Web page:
Paul Prudhomme, Big Easy Chef Who Led Cajun Cooking Revolution, Dead at 75

by / Newsroom Ink on October 9, 2015
In the days following the Deepwater Horizon oil spill, Chef Paul Prudomme(r) joined other chefs (r-l) including Chicago Chef Rick Tramonto and Chef Chris Lusk to inform the public on the importance of Gulf Seafood to restaurants and consumers. Photo: Ed Lallo/Newsroom Ink

In the days following the Deepwater Horizon oil spill, Chef Paul Prudhomme (r) joined other chefs (r-l) including Chicago Chef Rick Tramonto and Chef Chris Lusk to inform the public on the importance of Gulf Seafood to restaurants and consumers. Photo: Ed Lallo/Newsroom Ink

by Ed Lallo/Gulf Seafood News Editor

Paul Prudhomme, the New Orleans beloved celebrity chef responsible for turning a once underulitized Gulf fish into one of the most popular in the world, died Thursday, October 8th in his beloved Crescent City.

As a chef, the 75 year-old Prudhomme was know for combining southern tradition with fresh, local ingredients. He was credited with taking Cajun cooking out of the bayous of Southern Louisiana and popularizing it worldwide.

The chef, proprietor of K-Paul’s Louisiana Kitchen in the French Quarter, hit the big-time with his Gulf Blackened Red Fish. The dish, butter dipped fillets dusted with cayenne pepper and a mix of dried herbs then seared in a red-hot iron skillet until covered in a black crust, was so popular it led to overfishing of the once unpopular fish and its eventual demise from the commercial fisheries. 

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As a chef, the 75 year-old Prudhomme was know for combining southern tradition with fresh, local ingredients. Photo: Jim Gossen/Gulf Seafood Institue

“Chef Paul was a visionary whose passion for Louisiana’s indigenous cuisine was presented so well throughout his career,” said Stan Harris, CEO of the Louisiana Restaurant Association and a Gulf Seafood Institute board member. “He helped launch the dreams of so many other chefs, and his legacy will be sustained through his ‘Magic Seasonings’. He will be missed.”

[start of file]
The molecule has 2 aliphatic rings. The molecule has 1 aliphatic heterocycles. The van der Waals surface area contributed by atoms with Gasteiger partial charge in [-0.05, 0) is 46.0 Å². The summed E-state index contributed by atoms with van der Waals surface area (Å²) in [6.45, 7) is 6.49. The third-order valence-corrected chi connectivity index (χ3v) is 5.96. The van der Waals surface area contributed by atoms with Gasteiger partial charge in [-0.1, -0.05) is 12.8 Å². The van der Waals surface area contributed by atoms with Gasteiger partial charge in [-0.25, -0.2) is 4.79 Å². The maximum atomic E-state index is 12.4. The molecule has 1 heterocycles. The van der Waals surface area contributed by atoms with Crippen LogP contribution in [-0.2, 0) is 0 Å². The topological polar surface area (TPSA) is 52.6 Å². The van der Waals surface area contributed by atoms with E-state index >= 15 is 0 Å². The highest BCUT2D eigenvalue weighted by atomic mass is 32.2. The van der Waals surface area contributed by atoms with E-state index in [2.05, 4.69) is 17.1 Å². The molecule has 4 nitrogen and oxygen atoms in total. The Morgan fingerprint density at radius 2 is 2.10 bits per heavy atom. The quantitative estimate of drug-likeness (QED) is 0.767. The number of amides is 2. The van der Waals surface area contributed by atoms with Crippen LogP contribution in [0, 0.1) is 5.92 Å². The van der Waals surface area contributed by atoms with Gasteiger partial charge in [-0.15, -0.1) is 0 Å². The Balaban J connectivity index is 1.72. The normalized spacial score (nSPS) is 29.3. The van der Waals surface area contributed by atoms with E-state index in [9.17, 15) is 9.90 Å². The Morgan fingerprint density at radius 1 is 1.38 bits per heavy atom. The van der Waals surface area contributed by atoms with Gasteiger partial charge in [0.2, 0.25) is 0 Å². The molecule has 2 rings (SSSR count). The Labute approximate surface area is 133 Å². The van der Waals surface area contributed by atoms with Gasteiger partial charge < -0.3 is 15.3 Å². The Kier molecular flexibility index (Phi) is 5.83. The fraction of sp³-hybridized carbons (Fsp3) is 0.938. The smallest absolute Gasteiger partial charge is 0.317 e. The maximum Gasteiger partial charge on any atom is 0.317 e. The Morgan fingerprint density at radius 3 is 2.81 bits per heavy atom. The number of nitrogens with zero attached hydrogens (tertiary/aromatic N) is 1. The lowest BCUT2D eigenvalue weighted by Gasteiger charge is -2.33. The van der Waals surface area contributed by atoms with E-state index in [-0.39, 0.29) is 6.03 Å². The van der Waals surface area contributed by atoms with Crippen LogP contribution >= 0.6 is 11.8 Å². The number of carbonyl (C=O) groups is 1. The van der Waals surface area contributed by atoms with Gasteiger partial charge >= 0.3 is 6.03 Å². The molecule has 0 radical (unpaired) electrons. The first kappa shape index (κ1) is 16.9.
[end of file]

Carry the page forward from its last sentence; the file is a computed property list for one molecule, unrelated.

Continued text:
Prudhomme was raised on a farm near Opelousas. He is the youngest of 13 children. He was named Paul on his birth certificate because a priest thought he should have the same name as a saint, but during his youth went by Gene Autry Prudhomme.

In 1957 he opened his first restaurant in Opelousas, a hamburger restaurant called Big Daddy O’s Patio. The restaurant went out of business in nine months.

The future chef became a magazine seller in New Orleans. It was during this period he began creating his own spice mixes that he gave to customers.

In 1970 he started work as a sous chef at the Le Pavilion Hotel after a brief stint in Colorado as chef at the Elkhorn Lodge in Estes Park. He left the hotel to open Clarence Dupuy’s restaurant Maison du Puy. It was there he met his wife Kay.

In 1975, Prudhomme became executive chef at Commander’s Palace under owner Richard Brennan, Sr. There he turned the unsuccessful Garden District restaurant into a world-class destination for food. In 1979, he opened the now famous K-Paul’s Louisiana Kitchen in the French Quarter, with his wife as the manager and him as chef.